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7

It's not completely clear what you're asking, but I can make one thing clear: quantum mechanics was not developed with the specific aim of correctly describing the precise amounts to which CHSH inequalities can be violated. Quantum mechanics was developed in the 1920s and early 30s. Bell published his first paper on Bell inequalities in 1964. The first ...


6

There is a new book called Physics From Symmetry which is written specifically for physicists and includes a long, very illustrative introduction to group theory. I especially liked that here concepts like representation or Lie algebra aren't only defined, but motivated and explained in terms that physicists understand. Plus no concepts are introduced which ...


3

Physics from Symmetry is a book that explains all group theoretical concepts needed to understand the foundations of QFT in great detail and is written specifically for physicists. It's not very technical, but it's great if you want to understand quickly what concepts are really important for modern physics and why. For example, it explains why things ...


3

Apparent size is not measured as an ordinary size, in meters. It is actually an angle, so it is measured in degrees or radians. See this picture: The left blog is the eye. Look like as the object moves further, the angle becomes smaller. That is what is called perspective. Sometimes people try to compare apparent size and real size, but that makes no ...


3

Since most constants aren't calculated theoretically, but rather they are measured experimentally, this question is impossible to work out. (Or, if calculated theoretically, one uses measured constants for the calculation) Unless you reach infinite precision (Which is impossible in more than one aspect), there's no difference in measuring a rational or ...


2

My recommendations are: For Mechanics, Mathematical Methods of Classical Mechanics, by Arnold. For Electromagnetism, Modern Electrodynamics, Zangwill. For Quantum Mechanics, Quantum Physics, Le Bellac, or, at an easier level, Introduction to quantum mechanics, Griffiths. For General Relativity, General Relativity, Wald. This should give you a (good) ...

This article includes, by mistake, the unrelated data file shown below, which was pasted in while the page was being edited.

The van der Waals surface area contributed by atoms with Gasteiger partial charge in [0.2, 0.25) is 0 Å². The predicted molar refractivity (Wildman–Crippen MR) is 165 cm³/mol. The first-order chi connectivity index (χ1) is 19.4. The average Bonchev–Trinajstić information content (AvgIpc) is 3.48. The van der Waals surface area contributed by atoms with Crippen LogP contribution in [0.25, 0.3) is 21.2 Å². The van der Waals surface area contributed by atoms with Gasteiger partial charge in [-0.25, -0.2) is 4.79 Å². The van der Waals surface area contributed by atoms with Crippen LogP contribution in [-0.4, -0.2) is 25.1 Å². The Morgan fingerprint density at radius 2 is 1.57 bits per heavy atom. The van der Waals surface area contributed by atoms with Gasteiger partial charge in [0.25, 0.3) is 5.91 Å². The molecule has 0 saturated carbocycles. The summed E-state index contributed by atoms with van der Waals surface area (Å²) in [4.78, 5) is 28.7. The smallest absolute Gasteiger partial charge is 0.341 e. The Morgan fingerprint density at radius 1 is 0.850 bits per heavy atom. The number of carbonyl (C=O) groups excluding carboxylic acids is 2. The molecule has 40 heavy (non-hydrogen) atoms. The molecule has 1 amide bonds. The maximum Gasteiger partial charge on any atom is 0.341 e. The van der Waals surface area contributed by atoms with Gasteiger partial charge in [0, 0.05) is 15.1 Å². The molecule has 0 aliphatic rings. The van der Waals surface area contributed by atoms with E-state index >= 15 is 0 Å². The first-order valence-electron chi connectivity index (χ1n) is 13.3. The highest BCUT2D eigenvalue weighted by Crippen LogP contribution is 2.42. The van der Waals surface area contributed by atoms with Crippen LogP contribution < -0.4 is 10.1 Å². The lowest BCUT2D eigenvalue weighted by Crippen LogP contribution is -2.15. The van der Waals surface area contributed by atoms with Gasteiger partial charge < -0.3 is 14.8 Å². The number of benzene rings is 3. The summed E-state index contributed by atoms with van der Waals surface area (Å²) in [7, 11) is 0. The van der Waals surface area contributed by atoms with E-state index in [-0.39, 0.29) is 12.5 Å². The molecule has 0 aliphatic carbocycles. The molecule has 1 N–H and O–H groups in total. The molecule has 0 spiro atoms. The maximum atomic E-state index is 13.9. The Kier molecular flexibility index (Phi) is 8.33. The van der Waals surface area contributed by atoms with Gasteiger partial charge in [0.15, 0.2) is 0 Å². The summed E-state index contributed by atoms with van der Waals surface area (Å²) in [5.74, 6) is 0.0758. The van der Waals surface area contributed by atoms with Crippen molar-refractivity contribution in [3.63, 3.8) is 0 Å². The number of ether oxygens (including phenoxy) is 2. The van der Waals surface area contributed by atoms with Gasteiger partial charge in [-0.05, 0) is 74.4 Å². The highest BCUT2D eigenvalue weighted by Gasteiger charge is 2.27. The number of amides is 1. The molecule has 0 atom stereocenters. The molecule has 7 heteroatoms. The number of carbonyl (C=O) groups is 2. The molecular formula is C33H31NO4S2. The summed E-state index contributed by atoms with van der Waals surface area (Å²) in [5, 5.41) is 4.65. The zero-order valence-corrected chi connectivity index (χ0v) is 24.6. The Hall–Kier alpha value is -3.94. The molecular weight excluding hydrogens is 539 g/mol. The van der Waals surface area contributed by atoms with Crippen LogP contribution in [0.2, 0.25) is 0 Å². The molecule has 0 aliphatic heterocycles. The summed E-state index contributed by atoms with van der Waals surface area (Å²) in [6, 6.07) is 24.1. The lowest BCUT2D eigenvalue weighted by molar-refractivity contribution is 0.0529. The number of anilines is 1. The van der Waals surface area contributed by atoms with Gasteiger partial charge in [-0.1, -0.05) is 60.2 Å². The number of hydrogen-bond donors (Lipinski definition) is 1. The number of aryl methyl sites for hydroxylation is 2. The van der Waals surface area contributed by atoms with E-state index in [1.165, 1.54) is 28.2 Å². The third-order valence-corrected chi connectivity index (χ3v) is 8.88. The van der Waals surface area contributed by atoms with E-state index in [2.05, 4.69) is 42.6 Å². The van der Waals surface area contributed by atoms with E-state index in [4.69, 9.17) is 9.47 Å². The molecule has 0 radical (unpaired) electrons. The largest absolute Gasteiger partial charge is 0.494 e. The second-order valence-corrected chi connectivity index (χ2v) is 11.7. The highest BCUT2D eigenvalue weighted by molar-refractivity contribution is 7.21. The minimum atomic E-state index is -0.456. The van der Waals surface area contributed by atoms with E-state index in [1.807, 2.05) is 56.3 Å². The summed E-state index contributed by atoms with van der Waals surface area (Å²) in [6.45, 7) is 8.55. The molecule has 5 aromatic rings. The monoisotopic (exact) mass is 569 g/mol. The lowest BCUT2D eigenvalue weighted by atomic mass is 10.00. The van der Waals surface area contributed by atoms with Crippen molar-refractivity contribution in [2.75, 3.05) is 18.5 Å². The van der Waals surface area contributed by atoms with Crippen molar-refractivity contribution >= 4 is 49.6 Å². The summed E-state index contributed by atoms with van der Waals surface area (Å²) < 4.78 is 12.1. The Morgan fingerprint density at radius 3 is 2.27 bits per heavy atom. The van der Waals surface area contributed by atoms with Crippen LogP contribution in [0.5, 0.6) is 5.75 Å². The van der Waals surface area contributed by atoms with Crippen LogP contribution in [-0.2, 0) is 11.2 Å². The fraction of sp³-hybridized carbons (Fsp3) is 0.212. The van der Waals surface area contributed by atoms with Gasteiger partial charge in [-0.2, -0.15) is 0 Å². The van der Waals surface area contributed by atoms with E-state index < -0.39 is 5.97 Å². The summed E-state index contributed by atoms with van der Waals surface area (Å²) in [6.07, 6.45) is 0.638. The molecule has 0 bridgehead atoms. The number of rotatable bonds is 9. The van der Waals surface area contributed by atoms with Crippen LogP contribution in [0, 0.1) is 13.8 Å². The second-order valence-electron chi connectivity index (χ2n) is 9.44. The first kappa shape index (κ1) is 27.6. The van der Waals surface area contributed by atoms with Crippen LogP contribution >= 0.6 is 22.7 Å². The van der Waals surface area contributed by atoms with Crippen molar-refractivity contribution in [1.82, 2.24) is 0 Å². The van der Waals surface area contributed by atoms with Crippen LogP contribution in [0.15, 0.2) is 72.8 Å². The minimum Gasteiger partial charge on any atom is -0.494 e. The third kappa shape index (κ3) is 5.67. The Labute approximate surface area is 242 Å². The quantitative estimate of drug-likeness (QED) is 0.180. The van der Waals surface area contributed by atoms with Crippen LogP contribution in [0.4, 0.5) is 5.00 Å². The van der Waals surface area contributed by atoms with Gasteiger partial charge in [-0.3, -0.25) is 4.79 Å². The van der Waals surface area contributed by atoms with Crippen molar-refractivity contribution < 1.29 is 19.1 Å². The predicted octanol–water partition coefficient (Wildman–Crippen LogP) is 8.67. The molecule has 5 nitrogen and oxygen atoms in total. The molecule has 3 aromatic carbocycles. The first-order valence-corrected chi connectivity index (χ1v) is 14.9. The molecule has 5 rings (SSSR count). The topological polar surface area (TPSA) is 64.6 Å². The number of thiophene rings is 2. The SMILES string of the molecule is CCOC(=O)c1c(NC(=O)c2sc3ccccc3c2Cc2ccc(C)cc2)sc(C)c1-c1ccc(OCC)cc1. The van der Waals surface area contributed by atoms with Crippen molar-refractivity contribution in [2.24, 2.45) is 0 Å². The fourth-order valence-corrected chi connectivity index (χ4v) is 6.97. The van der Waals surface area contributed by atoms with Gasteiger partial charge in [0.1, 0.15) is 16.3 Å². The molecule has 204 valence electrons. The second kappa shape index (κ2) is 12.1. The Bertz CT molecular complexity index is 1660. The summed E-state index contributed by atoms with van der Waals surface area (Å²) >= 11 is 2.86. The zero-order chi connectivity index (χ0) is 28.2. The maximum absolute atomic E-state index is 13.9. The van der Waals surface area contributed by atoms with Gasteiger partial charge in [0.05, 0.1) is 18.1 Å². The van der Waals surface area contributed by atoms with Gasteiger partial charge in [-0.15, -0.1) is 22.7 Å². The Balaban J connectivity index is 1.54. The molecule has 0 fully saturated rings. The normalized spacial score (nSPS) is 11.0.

2

As a graduate student, I'll give it a shot with some guesses: a) Quantum gravity This is nothing particular of the times we're living on, but since it is a problem that is far from a solution (or even from a complete definition of the problem), I think a lot of people will continue to work on it. b) Quantum information and quantum computing I think this ...


2

It's not taking partial derivatives with respect to an observed particle's position, but rather the space of all possible positions of that particle. Think of the potential energy as being defined prior to the particle having an actual path. Really, at heart, these things are defined on a phase space not on ordinary physical space.


1

Since, you haven't started Quantum Mechanics, depending on your country, if you country is like mine i.e. Indian Standard, well it will really work well. The reason would be because on your first year, or at least First Semester itself, you'll be taught the old Quantum Mechanics, which is well pretty much still valid for some conditions. So, it won't be a ...


1

As Mark Eichenlaub's Answer states, this is a quote from one of Carrol's admired forerunners. You actually hit nearer the mark with your own words: So, in physics void can mean anything but "void". In modern physics there are only quantum fields, a handful of them: the photon field, electron/ positron field, quark field, gluon field and so forth. In ...


1

It depends on your definition of 'surface'. Yes, on the hard rocky surface, temperature and extreme acidity makes it very hard for any sort of electronics to last more than a few minutes But floating at 50km of altitude in Venus the temperature is barely tropical (around $30$ ºC), and sulphuric acid makes about 2% of the atmosphere. That's definitely on the ...


1

The difference in the time coordinates for the different observers is entirely a geometrical effect, and is described by a geometrical object called the metric tensor. Entropic arguments tend to be used to try and explain the flow of time i.e. the human perception that time flows from past to future. It is important to understand that the flow of time does ...


1

A vector is a scalar with direction. So Time can be a vector, but what it means depends on the context. In 1D it has only 2 directions, positive and negative with zero being positive. In 2D it can be an angle between ÷/-Pi radians. And so on. Time can be a single dimension attached to the familiar 3 Euclidian spacial dimensions and in this case it is ...



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